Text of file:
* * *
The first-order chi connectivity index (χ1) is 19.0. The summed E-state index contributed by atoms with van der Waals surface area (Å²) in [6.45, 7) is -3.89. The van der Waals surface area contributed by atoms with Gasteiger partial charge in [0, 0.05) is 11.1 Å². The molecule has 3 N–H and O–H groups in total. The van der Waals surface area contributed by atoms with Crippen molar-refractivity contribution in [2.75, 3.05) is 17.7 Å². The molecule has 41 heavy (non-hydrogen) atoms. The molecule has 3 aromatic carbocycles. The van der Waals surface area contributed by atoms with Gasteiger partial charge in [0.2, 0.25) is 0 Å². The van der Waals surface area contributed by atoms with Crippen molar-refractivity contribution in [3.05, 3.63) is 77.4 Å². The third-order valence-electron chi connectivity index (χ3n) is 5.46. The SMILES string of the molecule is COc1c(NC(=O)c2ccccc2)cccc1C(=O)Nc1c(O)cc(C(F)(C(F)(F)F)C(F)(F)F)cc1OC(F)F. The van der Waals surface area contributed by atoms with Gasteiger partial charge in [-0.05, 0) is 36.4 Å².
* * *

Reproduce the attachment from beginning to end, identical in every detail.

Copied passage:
The first-order chi connectivity index (χ1) is 19.0. The summed E-state index contributed by atoms with van der Waals surface area (Å²) in [6.45, 7) is -3.89. The van der Waals surface area contributed by atoms with Gasteiger partial charge in [0, 0.05) is 11.1 Å². The molecule has 3 N–H and O–H groups in total. The van der Waals surface area contributed by atoms with Crippen molar-refractivity contribution in [2.75, 3.05) is 17.7 Å². The molecule has 41 heavy (non-hydrogen) atoms. The molecule has 3 aromatic carbocycles. The van der Waals surface area contributed by atoms with Gasteiger partial charge in [0.2, 0.25) is 0 Å². The van der Waals surface area contributed by atoms with Crippen molar-refractivity contribution in [3.05, 3.63) is 77.4 Å². The third-order valence-electron chi connectivity index (χ3n) is 5.46. The SMILES string of the molecule is COc1c(NC(=O)c2ccccc2)cccc1C(=O)Nc1c(O)cc(C(F)(C(F)(F)F)C(F)(F)F)cc1OC(F)F. The van der Waals surface area contributed by atoms with Gasteiger partial charge in [-0.05, 0) is 36.4 Å².